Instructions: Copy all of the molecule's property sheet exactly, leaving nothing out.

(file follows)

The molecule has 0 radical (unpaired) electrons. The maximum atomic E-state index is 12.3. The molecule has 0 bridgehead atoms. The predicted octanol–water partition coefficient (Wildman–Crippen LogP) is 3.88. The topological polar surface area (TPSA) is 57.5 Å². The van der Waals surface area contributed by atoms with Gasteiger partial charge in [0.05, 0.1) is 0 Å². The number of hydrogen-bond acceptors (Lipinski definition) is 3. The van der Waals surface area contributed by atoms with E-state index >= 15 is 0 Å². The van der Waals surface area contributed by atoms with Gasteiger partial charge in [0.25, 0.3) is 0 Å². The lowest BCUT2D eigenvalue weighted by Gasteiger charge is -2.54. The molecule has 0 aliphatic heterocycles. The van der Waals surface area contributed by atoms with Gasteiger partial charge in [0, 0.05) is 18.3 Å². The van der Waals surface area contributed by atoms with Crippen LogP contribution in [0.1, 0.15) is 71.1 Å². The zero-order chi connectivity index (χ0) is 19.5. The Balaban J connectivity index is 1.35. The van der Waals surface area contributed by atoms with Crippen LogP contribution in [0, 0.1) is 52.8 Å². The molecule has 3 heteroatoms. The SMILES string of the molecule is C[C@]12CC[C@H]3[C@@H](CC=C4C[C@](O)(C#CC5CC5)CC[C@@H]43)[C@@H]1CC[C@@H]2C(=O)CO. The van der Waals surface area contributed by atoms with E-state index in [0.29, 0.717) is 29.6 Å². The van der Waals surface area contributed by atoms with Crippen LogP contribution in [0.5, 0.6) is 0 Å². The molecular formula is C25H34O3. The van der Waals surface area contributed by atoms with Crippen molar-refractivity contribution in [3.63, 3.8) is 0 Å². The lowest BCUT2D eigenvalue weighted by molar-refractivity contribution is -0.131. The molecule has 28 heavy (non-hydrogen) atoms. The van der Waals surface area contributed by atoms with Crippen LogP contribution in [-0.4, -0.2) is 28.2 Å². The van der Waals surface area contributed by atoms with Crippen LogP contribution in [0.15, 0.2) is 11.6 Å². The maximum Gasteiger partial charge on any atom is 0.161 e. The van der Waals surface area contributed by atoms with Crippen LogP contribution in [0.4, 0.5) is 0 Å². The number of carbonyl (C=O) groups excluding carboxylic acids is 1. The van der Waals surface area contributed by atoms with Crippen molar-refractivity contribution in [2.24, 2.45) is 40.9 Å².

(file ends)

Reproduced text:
The molecule has 0 radical (unpaired) electrons. The maximum atomic E-state index is 12.3. The molecule has 0 bridgehead atoms. The predicted octanol–water partition coefficient (Wildman–Crippen LogP) is 3.88. The topological polar surface area (TPSA) is 57.5 Å². The van der Waals surface area contributed by atoms with Gasteiger partial charge in [0.05, 0.1) is 0 Å². The number of hydrogen-bond acceptors (Lipinski definition) is 3. The van der Waals surface area contributed by atoms with E-state index >= 15 is 0 Å². The van der Waals surface area contributed by atoms with Gasteiger partial charge in [0.25, 0.3) is 0 Å². The lowest BCUT2D eigenvalue weighted by Gasteiger charge is -2.54. The molecule has 0 aliphatic heterocycles. The van der Waals surface area contributed by atoms with Gasteiger partial charge in [0, 0.05) is 18.3 Å². The van der Waals surface area contributed by atoms with Crippen LogP contribution in [0.1, 0.15) is 71.1 Å². The zero-order chi connectivity index (χ0) is 19.5. The Balaban J connectivity index is 1.35. The van der Waals surface area contributed by atoms with Crippen LogP contribution in [0, 0.1) is 52.8 Å². The molecule has 3 heteroatoms. The SMILES string of the molecule is C[C@]12CC[C@H]3[C@@H](CC=C4C[C@](O)(C#CC5CC5)CC[C@@H]43)[C@@H]1CC[C@@H]2C(=O)CO. The van der Waals surface area contributed by atoms with E-state index in [0.29, 0.717) is 29.6 Å². The van der Waals surface area contributed by atoms with Crippen LogP contribution in [0.5, 0.6) is 0 Å². The molecular formula is C25H34O3. The van der Waals surface area contributed by atoms with Crippen molar-refractivity contribution in [3.63, 3.8) is 0 Å². The lowest BCUT2D eigenvalue weighted by molar-refractivity contribution is -0.131. The molecule has 28 heavy (non-hydrogen) atoms. The van der Waals surface area contributed by atoms with Crippen LogP contribution in [-0.4, -0.2) is 28.2 Å². The van der Waals surface area contributed by atoms with Crippen LogP contribution in [0.15, 0.2) is 11.6 Å². The maximum Gasteiger partial charge on any atom is 0.161 e. The van der Waals surface area contributed by atoms with Crippen LogP contribution in [0.4, 0.5) is 0 Å². The number of carbonyl (C=O) groups excluding carboxylic acids is 1. The van der Waals surface area contributed by atoms with Crippen molar-refractivity contribution in [2.24, 2.45) is 40.9 Å².